As a result, the UAE has experienced one of the greatest degrees of political stability of any country in the Middle East. And while its spectacular skyscraper-architecture has taken form with breathtaking speed, the organisation of the community which propelled it, has remained steadfast and true to its cultural norms and values.

It is this unique dichotomy which makes it fascinating to sociologists, anthropologists and city planners alike. Why? Because it negates nearly all of the accepted theories of how and why a cosmopolitan society should develop. And nowhere is this phenomenon of more interest than in the UAE itself – where it is a subject of debate in universities.

In analysing how it got to where it is today, it’s important to note that the economy of the country, once revolved around family-owned businesses and much of it involved trading with foreign countries, on dhows which traversed the Indian Ocean. Of course all this has changed since the discovery of oil and gas and the ensuing development of other businesses here and it will continue to change in the future.

Infrastructure and skyscrapers aside, the UAE has some of the strongest industrial production capacities in the Middle East. But despite the fact that it has become modernised beyond belief in recent years, Emirati families remain traditional in many respects. The kinship norms and values that they always possessed still exist and as a result families, neighbours and traditional allies are as close as ever.

This works to their advantage when it comes to the global market as they frequently take collective action, pooling resources which lead to profits in the long run.

The bottom line is that while many modernised countries in the world have let their once strong sense of community become eroded, the Emirates has succeeded in keeping the traditional cross ties amongst its people intact. This has worked and continues to work to its advantage.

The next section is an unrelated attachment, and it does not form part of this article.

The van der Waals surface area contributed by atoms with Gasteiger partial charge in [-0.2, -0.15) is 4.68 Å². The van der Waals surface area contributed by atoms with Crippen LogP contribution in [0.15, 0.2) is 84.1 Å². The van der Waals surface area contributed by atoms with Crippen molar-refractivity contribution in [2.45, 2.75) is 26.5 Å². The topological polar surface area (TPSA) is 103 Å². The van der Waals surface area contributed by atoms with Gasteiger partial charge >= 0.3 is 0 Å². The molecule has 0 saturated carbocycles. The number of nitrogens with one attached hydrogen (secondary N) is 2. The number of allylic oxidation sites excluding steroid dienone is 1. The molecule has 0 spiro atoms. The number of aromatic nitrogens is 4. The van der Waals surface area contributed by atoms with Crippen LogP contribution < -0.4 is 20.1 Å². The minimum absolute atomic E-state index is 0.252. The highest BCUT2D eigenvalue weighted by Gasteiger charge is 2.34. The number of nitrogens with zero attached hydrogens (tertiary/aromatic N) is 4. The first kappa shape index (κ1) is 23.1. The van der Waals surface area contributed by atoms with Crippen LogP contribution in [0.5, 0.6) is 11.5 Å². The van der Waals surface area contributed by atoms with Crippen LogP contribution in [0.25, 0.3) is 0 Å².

In fact the age-old family values, culture and social fabric of the UAE remain the key factors in its overall economic, political and social success – providing a lifestyle for those who live here which is second to none.

More generally, much of the economic largesse derived from its oil and gas revenues has been recycled to serve the wider population in high quality education, housing and healthcare; those who live here also receive other benefits.

This willing redistribution of the country’s wealth may be considered a further example of the country’s time-honoured tradition of solidarity.

Historically, the Emirati community, like most traditional communities around the world, survived together through sharing what was available. So assisting the present day younger generation to find a place in the economy is like helping members of one’s own family, only on a country-wide scale.